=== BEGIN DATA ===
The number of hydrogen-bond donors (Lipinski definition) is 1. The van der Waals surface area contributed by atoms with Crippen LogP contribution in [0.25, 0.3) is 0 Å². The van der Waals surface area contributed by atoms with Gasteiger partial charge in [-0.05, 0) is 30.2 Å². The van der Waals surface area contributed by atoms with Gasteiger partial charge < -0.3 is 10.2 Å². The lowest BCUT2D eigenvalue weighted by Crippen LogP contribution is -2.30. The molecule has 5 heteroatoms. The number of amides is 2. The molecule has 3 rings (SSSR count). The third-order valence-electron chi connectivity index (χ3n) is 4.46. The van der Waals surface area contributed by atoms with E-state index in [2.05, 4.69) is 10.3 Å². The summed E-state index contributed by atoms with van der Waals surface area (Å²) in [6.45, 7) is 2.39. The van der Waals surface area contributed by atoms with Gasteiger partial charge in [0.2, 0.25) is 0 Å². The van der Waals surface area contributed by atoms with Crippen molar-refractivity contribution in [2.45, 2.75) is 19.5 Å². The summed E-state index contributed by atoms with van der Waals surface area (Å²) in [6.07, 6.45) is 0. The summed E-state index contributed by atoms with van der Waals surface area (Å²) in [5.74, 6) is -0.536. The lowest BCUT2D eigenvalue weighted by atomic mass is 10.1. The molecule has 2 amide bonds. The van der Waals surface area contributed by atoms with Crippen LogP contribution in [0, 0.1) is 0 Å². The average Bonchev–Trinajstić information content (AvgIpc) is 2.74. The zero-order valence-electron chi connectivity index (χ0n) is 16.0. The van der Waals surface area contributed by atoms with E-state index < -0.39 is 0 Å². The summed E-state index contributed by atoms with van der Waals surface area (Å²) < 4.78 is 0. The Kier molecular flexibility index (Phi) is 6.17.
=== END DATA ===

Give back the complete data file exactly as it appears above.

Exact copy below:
The number of hydrogen-bond donors (Lipinski definition) is 1. The van der Waals surface area contributed by atoms with Crippen LogP contribution in [0.25, 0.3) is 0 Å². The van der Waals surface area contributed by atoms with Gasteiger partial charge in [-0.05, 0) is 30.2 Å². The van der Waals surface area contributed by atoms with Gasteiger partial charge < -0.3 is 10.2 Å². The lowest BCUT2D eigenvalue weighted by Crippen LogP contribution is -2.30. The molecule has 5 heteroatoms. The number of amides is 2. The molecule has 3 rings (SSSR count). The third-order valence-electron chi connectivity index (χ3n) is 4.46. The van der Waals surface area contributed by atoms with E-state index in [2.05, 4.69) is 10.3 Å². The summed E-state index contributed by atoms with van der Waals surface area (Å²) in [6.45, 7) is 2.39. The van der Waals surface area contributed by atoms with Gasteiger partial charge in [0.2, 0.25) is 0 Å². The van der Waals surface area contributed by atoms with Crippen molar-refractivity contribution in [2.45, 2.75) is 19.5 Å². The summed E-state index contributed by atoms with van der Waals surface area (Å²) in [6.07, 6.45) is 0. The summed E-state index contributed by atoms with van der Waals surface area (Å²) in [5.74, 6) is -0.536. The lowest BCUT2D eigenvalue weighted by atomic mass is 10.1. The molecule has 2 amide bonds. The van der Waals surface area contributed by atoms with Crippen LogP contribution in [0, 0.1) is 0 Å². The average Bonchev–Trinajstić information content (AvgIpc) is 2.74. The zero-order valence-electron chi connectivity index (χ0n) is 16.0. The van der Waals surface area contributed by atoms with E-state index < -0.39 is 0 Å². The summed E-state index contributed by atoms with van der Waals surface area (Å²) < 4.78 is 0. The Kier molecular flexibility index (Phi) is 6.17.